In March this year Orcadian multi-instrumentalist Erland Cooper released Solan Goose, a sea-soaked record of incredible beauty seeped in the history, lore and natural environment of his home islands.
Now based in London, Cooper is this week celebrating the launch of Murmuration, which acts as a companion piece to his earlier release and features cover art by Norman Ackroyd. Like Solan Goose, the new record is themed around birds, in particular those of the sea and the shore.
Having first come upon Cooper's work on BBC 6 Music, Island Review editor Jordan Ogg was keen to learn more about the artist's influences and the place that Orkney occupies in his creative process. Erland also offered to share some of his own photographs taken on Orkney, which we are pleased to show here as an added treat.
Orkney has some fascinating folklore - can you tell us about a tale, a place or creature that has inspired you and/your work?
Orcadians are famous for their story telling and my favourite tale is not that of the Selkies (seal men) or Trowies (dwarves that will take you into the hills for a ceilidh, only for you to wake up the next day 100 years later) but that of Betty Corrigal, the girl buried in the moor. She directly inspired a full album of material called Orkney; Symphony of the Magnetic North.
Betty was a young girl who fell pregnant out of wedlock to a passing sailor (or local laird’s son) and sadly took her own life in despair. As a suicide, she couldn't be buried on consecrated ground, so was laid to rest in Hoy’s peaty moorland.
Years later, during the First World War, soldiers digging for fuel discovered her body and, like an Egyptian mummy, she had been beautifully preserved. Content with their find, the soldiers reburied her and, as if to continue their amusement, each passing regiment re-exhumed her. She was later given a proper headstone and her body left in peace.
I dreamt of her, she told me to write a record about Orkney and handed me the track names on paper, in order. I woke up, wrote them down and this acted like a map for my bandmates and I. We tried to do her justice by completing it to the best of our ability.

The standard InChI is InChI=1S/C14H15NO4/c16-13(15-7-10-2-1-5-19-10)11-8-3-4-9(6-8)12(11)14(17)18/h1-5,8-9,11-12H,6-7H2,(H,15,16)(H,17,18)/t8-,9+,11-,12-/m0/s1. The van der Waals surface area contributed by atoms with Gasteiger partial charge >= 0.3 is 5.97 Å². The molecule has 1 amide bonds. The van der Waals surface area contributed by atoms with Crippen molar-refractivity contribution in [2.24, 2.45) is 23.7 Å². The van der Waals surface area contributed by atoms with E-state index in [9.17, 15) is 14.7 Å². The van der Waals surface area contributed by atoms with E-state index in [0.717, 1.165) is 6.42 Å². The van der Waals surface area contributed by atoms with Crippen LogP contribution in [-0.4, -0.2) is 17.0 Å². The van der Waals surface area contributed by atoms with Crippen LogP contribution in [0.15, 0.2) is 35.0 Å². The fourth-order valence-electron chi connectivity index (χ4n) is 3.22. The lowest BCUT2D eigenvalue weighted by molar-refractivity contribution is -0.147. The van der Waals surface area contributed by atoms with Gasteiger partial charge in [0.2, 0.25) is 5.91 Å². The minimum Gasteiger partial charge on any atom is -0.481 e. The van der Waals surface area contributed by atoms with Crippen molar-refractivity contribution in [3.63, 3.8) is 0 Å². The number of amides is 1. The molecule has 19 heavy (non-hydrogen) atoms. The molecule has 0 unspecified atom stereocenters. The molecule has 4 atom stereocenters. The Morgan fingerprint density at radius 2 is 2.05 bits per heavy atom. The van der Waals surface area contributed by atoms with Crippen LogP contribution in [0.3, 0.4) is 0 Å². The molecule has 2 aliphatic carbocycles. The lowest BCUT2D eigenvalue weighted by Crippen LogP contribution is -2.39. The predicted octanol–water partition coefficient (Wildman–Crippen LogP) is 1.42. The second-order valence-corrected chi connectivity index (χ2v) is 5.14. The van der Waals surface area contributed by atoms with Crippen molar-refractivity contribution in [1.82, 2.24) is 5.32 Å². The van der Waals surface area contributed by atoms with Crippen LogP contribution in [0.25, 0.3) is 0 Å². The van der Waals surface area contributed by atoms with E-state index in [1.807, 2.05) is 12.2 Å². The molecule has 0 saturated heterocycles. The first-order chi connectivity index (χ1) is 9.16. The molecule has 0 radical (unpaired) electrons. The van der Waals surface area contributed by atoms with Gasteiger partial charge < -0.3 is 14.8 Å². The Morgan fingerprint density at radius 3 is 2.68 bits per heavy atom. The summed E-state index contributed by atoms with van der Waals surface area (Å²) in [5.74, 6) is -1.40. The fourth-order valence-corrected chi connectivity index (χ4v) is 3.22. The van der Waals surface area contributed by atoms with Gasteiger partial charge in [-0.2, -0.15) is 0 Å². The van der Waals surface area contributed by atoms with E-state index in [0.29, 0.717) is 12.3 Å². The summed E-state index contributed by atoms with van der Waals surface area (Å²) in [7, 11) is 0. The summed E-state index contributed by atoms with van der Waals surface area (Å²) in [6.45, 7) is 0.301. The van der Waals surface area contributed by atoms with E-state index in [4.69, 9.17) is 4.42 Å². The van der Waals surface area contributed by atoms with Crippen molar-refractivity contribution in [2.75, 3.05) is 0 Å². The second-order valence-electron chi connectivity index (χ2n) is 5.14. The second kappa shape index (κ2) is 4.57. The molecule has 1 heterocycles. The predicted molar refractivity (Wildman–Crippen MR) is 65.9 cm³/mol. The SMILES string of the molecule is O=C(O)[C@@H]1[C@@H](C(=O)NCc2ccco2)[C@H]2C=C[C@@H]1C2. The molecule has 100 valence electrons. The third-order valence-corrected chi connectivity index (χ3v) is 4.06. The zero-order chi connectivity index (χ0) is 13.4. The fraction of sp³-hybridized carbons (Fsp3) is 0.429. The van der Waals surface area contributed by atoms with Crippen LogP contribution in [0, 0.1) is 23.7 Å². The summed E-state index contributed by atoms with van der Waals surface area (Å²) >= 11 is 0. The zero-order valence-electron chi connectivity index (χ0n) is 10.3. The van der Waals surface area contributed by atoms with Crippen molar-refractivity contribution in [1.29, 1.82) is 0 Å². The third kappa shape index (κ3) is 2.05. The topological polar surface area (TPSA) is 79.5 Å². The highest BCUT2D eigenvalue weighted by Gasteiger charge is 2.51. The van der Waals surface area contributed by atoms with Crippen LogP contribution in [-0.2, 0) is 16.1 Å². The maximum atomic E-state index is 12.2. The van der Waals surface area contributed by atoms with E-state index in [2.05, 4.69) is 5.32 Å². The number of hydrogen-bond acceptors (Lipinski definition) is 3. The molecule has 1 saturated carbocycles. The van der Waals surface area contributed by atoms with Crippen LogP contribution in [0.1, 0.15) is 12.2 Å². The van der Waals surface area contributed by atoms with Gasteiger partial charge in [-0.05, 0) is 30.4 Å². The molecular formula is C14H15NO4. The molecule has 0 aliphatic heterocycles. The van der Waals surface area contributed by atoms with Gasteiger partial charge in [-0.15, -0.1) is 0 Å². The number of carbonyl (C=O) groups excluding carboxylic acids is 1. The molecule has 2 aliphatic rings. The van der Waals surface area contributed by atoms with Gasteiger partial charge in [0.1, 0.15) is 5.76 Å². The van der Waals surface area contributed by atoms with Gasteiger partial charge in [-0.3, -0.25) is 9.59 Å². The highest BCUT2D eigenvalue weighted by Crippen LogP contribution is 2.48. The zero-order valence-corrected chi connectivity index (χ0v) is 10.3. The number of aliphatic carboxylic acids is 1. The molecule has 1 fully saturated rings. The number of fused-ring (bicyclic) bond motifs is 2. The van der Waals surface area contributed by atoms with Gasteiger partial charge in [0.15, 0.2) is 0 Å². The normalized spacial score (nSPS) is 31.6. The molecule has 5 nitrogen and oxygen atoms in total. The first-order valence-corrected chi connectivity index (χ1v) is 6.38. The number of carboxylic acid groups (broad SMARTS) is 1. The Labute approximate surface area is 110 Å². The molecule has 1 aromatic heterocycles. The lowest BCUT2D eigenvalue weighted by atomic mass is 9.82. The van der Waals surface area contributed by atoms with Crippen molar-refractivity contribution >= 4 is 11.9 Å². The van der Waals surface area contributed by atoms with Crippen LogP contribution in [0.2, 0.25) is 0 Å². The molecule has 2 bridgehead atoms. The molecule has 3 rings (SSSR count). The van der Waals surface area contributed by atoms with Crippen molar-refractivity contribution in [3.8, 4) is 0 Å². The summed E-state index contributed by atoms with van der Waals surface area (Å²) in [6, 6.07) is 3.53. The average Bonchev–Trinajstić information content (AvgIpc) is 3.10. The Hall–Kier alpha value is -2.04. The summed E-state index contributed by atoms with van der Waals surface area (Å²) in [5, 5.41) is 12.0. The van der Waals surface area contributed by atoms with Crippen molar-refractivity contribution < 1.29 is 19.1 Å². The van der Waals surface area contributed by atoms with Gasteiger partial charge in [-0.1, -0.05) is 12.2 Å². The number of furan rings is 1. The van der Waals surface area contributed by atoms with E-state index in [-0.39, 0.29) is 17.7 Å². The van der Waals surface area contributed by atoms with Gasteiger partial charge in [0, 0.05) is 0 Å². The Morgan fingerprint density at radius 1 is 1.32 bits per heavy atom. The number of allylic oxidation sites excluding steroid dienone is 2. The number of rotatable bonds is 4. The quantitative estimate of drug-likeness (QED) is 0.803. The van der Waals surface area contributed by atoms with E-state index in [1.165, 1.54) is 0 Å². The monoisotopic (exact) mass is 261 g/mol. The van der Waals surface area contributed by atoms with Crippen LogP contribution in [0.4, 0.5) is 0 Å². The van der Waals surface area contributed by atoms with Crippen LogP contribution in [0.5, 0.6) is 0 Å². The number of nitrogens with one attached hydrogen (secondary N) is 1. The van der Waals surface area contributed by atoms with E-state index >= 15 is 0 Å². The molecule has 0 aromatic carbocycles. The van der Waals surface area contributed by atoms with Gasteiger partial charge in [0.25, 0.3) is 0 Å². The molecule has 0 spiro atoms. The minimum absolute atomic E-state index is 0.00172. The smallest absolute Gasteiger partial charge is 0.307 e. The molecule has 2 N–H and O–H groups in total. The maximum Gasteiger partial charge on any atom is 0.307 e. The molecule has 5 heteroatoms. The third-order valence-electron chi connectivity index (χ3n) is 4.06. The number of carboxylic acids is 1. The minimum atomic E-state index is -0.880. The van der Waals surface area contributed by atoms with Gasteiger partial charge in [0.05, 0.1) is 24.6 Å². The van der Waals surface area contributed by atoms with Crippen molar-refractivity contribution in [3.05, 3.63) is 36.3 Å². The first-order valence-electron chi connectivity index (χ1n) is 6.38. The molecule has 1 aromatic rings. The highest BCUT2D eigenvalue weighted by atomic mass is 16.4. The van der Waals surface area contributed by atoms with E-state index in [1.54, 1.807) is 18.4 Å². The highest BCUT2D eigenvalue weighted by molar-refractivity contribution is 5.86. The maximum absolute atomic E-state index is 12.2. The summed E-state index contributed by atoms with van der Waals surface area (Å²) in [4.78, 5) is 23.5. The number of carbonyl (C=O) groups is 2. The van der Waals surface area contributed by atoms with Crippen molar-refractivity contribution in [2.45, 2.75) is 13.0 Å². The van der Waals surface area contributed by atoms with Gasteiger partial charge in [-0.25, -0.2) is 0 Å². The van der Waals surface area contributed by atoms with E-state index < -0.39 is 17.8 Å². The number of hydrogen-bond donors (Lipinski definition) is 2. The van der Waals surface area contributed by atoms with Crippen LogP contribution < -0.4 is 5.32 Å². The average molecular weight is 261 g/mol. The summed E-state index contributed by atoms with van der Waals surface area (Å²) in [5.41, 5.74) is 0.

Artists and writers associated with Orkney - Gunni Moberg, George Mackay Brown and Peter Maxwell Davies - have been continually drawn to the sea and the shoreline. Why do you think this is such an enduring interest?
I think George Mackay Brown answered this better than anyone else when he wrote: “The essence of Orkney's magic is silence, loneliness and the deep marvellous rhythms of sea and land, darkness and light.”
What the sea does for me, as it flows and ebbs and changes with every second, is reflect like an opaque mirror the lightness and the horizon from the Orkney skies. Not in a clean, glass-like way, although at times this occurs. Instead it is something more inhospitable; something that demands respect.
As the sea is always moving, reminding us about the passing of time, it remains a true constant. In all weathers it has a redemptive and musical quality - the baritone, brass, celli, double bass, timpani or the beautiful and dangerous sub sonic frequencies.
How does the sea in its many physical and figurative manifestations, influence you and your work?
Solan Goose isn’t intended as a standalone record. It's a trilogy or perhaps a triptych, and is directly inspired by George Mackay Brown's words. The first record is about the light and air; the second about the sea; and the third, the land.
The next record wont just be about Orkney fish (although the ‘Sillock’ features) but rather about our relationship and respect for the sea: how it surrounds the community and the landscape; how it supports the greatest ecosystem of all. What lays beneath, what flies above and what walks around it are all awe-inspiring to me.
How do you feel about myth and lore in the digital age? Do you think it is an antiquated thing? Or perhaps the present day gives the old tales more resonance?
Definitely the latter. In a world of fake news, I actually think the digital age creates a bigger desire to get the narrative right, to find the story, the essence, the truth.
You cultivate an idea that becomes a story. And a story, if good enough, can become a myth when folk add into it, and it can survive without the creator or the storyteller.
Now, more than ever, is a great time to share those stories from around a smaller world. A great person taught me that an idea is only good when it can stand alone without it’s creator. I think stories, myth and folklore are the same.
What’s the next big thing you’ve got coming up?
I’m planning a working trip home to Stromness in late August. I’m bringing my good friend, artist Alex Kozobolis and there will be no air travel involved to fit the narrative of the work – that and he hates flying!
Arriving into Stromness by Ferry evokes strong child hood memories for me. I’m looking forward to it. We’re aiming to re-record voices, strings, and synthesizers inside a 5000 year old Neolithic cairn and on a fishing boat.
Erland Cooper's latest record Murmuration was released on 11 July 2018.
Lead image by Alex Kozobolis.
Others by Erland Cooper.